Stamp Of Approval

 

FASHIONAn Post launches a set of stamps next week celebrating the work of key Irish designers, a generation inspired by the pioneering Sybil Connolly

IRISH FASHION will be specially honoured next Wednesday when a set of striking new stamps celebrating the work of six Irish designers will be issued by An Post.

The designers were chosen on the basis that they work under their own name, have their own label and have established an international reputation. The stamps were created by Ger Garland for An Post’s Prestige Booklets Collection and Prof Iseult McCarthy chaired the selection committee.

Paul Costelloe, Orla Kiely, Louise Kennedy, Lainey Keogh, John Rocha and Philip Treacy began their careers in the 1980s in an era before e-mail, social media and other modern communication methods. They are part of a generation that was inspired by the meteoric success of fashion designer Sybil Connolly. In the 1950s she used native Irish fabrics, such as tweed, linen and crochet lace, and conquered the international fashion world. When her pleated linen skirt was worn by Jacqueline Kennedy for an official White House portrait, it made her name and reputation.

That achievement proved that Ireland could play a hitherto undreamt of role on an international fashion stage dominated at the time by France, Italy and the US.

More importantly, Connolly’s design skills spread to areas such as interiors, crystal and china in a move that was ahead of its time and set a precedent for a successive wave of designers. She was a pioneer in every sense.

The growing confidence in Ireland in the late 1980s, on the cusp of the Celtic Tiger, was another key factor that encouraged young fashion students.

Though forever associated with Aran knits and homespun tweeds, the image of Ireland and Irish fashion is changing. It may occasionally draw on Gaelic culture and identity, and is often romantic in spirit, but the diversity of modern life plays an increasing role.

With native textiles in diminishing supply and manufacturing carried out almost exclusively in other regions of the world, what succeeds now in the competitive global marketplace are creativity, originality and business acumen. Irish fashion is a small but vibrant industry; it is about quality and points of difference and not about mass manufacture.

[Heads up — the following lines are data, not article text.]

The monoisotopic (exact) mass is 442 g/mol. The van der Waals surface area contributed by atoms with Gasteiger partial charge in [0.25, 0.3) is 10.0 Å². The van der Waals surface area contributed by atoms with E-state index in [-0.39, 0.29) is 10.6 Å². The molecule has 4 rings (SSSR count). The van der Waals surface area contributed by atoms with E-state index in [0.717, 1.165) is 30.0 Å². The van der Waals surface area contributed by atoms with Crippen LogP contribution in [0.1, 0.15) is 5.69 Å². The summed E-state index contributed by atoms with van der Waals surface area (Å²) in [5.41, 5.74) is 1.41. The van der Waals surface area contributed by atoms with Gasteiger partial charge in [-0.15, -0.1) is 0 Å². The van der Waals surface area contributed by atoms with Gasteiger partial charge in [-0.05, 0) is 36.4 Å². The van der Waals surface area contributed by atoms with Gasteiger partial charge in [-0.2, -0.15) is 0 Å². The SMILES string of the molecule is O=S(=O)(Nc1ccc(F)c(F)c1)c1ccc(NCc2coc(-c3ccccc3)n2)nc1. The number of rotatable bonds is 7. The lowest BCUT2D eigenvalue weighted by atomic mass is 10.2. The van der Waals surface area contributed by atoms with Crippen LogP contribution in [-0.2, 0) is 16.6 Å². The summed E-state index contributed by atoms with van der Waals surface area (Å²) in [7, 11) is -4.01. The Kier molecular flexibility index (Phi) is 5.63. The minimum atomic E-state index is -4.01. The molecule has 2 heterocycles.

Many of these designers have pushed hard at the boundaries of their craft, such as Philip Treacy, with his flamboyant, inventive millinery, and Lainey Keogh, with her imaginative exploration of the possibilities of knit and crochet.

John Rocha has always embraced native handcrafts and fabrics in a distinctive way and, like Louise Kennedy, has shown his skill with crystal and interior design. Paul Costelloe’s reach has extended from fashion, sport and airline uniforms into homeware, jewellery and optics.

In terms of commercial success, Orla Kiely’s signature has gone beyond bags and clothing into lifestyle design and fragrances. Her collaboration with Citroën, to design a limited-edition car, will mark a first for an Irish fashion designer in the car industry.

Such crossovers into other areas, combined with modern technological breakthroughs, broaden the scope of fashion and pave the way for upcoming generations.

From these distinguished predecessors, who have shown that fashion design talent is more than just about frocks, others can draw inspiration and encouragement. Fashion may be fickle, but talent, skills and optimistic new ideas keep it vibrant and fresh as these gifted Irish designers have proved so convincingly and with such style.

The stamps are available from irishstamps.ie, the GPO Dublin or main post offices. Next year, a new series on Irish craftworkers will mark 2011 as the Year of Craft